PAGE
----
Diamond audit fiercely resisted
As the controversy around Zimbabwe's intricate diamond saga continues, officials from the Ministry of Mines are said to be fiercely resisting an audit of how diamonds are being sold.
Fears are that the illegal dealings in the precious stones between Zanu-PF and the underworld would be exposed and big names in government would be implicated.
Finance Minister Tendai Biti last week ordered investigations into the controversial sale of diamonds by the Ministry of Mines amid revelations that money accrued from diamond sales is not going through Treasury.
President Robert Mugabe ignited the diamonds issue when he claimed that he would use $200-million realised from diamond sales to increase salaries for civil servants.
But Biti dismissed Mugabe’s claims, saying he had not received any money from diamond sales. His statements appeared to be corroborated by Mugabe’s spokesperson George Charamba, who contradicted his boss by saying civil servants would only be paid once the money is found.
The diamonds issue has sparked a big fight between Prime Minister Morgan Tsvangirai and Biti on one side, and Mugabe and his hardliners, including the military, on the other side.
Last year, the Sunday Times revealed that a cabal of government ministers and top officials was deliberately creating problems with the Kimberley Process so that they could continue selling the disputed Chiadzwa diamonds in the underworld market.
So far nobody, except a few individuals linked to Mugabe, is aware of what is going on in the diamonds market.
On Friday, some top government officials, who were not named, dismissed Biti’s ambitious move to probe the diamond sales, saying he had no power to do so.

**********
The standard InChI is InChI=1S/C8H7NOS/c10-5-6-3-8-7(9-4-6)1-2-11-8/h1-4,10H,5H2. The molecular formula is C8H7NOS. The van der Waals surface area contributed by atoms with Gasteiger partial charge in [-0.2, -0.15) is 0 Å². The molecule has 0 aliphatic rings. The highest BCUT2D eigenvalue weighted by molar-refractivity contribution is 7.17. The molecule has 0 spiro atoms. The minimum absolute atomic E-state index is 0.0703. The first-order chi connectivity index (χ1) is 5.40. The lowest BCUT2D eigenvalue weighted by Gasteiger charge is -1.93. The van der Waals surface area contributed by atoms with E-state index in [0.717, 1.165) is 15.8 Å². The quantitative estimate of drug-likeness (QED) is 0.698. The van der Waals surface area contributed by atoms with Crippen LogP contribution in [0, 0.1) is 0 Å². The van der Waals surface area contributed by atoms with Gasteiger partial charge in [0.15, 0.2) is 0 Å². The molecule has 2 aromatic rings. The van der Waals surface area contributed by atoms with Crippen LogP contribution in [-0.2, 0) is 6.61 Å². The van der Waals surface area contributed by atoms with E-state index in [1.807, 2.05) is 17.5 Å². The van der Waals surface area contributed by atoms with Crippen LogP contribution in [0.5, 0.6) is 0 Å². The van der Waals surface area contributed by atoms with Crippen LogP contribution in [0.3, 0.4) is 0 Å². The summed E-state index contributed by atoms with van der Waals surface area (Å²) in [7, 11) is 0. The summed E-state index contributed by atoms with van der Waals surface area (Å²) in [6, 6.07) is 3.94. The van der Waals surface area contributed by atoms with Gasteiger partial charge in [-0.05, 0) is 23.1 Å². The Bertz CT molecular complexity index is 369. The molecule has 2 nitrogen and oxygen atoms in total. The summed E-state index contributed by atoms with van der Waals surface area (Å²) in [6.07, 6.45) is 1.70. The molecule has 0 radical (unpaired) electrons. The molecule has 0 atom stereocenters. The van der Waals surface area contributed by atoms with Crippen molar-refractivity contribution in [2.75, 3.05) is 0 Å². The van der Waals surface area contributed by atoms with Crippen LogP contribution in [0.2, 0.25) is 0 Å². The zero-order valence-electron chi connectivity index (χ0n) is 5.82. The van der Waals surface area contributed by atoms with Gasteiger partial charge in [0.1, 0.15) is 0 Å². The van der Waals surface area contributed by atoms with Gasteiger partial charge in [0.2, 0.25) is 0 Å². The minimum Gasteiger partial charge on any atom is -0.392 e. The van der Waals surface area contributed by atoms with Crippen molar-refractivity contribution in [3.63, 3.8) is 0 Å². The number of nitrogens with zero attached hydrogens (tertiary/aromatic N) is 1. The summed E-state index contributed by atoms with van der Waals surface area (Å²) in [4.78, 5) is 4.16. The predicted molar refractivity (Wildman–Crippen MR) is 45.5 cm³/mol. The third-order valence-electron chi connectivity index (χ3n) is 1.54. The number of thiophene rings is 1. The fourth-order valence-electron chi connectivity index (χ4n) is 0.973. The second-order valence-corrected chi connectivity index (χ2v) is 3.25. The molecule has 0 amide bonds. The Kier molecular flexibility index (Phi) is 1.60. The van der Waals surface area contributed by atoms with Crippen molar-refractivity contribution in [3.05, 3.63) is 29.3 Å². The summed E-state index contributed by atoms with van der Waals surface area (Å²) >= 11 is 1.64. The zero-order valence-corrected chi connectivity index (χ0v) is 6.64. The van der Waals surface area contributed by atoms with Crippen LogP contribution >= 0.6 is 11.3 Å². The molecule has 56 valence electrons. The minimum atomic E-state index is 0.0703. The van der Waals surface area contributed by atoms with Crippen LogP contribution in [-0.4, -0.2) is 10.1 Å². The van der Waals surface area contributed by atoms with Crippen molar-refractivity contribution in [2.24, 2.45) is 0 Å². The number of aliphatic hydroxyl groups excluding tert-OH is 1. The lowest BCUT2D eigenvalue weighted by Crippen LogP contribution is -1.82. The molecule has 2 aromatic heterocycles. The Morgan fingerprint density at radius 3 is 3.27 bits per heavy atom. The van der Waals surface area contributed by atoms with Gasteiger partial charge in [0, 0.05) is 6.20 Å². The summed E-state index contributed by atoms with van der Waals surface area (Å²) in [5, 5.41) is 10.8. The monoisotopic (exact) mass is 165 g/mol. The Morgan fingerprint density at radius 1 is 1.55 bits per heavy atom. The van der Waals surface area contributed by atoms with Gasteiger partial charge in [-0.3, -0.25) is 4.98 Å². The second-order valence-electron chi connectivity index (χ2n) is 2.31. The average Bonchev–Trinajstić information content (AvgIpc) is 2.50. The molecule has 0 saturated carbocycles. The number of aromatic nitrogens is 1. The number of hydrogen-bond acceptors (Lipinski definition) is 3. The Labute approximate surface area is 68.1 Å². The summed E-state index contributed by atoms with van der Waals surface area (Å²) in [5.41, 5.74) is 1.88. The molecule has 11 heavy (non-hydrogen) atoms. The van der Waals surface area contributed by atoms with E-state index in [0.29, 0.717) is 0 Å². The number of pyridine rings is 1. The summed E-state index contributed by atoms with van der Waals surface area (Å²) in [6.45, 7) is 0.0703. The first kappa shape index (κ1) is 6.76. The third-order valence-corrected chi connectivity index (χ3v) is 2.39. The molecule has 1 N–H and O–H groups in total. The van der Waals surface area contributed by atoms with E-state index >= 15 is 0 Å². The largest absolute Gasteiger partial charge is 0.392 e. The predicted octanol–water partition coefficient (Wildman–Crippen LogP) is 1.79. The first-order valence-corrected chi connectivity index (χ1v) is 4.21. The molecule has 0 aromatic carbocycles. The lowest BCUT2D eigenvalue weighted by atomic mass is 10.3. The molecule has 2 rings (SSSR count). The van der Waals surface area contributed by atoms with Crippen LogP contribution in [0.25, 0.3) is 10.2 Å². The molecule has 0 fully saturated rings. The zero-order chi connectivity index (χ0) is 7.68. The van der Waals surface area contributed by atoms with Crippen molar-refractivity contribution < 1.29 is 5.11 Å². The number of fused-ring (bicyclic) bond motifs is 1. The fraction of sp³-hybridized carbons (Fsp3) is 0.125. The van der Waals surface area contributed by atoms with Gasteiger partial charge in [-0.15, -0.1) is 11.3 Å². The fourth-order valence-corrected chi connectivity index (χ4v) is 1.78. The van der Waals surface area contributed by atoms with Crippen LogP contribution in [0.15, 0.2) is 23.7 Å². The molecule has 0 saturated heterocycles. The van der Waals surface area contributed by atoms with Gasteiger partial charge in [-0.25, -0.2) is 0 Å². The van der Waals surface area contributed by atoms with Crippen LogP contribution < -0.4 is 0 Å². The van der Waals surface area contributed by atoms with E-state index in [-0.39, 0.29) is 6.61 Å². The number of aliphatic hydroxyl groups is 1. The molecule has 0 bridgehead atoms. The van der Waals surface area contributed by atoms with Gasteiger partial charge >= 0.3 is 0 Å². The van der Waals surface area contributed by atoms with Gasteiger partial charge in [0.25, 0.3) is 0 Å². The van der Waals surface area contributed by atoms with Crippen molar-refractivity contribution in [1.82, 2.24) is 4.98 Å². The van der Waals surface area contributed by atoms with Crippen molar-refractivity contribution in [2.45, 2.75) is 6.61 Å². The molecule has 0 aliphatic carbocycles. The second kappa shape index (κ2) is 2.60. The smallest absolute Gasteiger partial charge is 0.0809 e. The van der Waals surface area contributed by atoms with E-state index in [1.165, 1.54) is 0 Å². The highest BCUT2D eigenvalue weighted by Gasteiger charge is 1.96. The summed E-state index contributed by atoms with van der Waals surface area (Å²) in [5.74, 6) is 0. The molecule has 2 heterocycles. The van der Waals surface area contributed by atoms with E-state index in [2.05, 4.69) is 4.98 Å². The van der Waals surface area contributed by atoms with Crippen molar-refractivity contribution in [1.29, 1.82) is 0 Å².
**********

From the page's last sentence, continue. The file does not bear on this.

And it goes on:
Mugabe’s Zanu-PF is accused of using diamond money to fund campaigns and their vote-buying sprees. So far, Mugabe has not explained where he sourced $30-million worth of farming imports which are being distributed throughout the country to peasant farmers.
A KP review team, diamond dealers in Harare, politicians and civic organisations monitoring diamond dealings said they believed there was a cartel of greedy senior politicians, lawyers, businessmen and top civil servants who were making it difficult for KP to allow Zimbabwe to sell its diamonds.
Since diamonds are being sold unmonitored, the country is losing sales worth millions of dollars to underworld buyers in South Africa, Dubai, India, Lebanon and other diamond-dealing countries.
A diamond dealer who spoke to the Sunday Times on Friday said: "The problems between Minister Biti and some of his colleagues in government are emanating from lack of transparency in government over the handling of diamonds. The diamonds are being sold secretly and the government will never benefit.
"Right now they are claiming that Treasury has received money from diamond sales but we know that it’s a lie."
Last year, diamond dealers suggested that President Mugabe and Prime Minister Tsvangirai should appoint a committee to engage the Kimberley Process so that diamonds can be sold properly, with every carat being accounted for.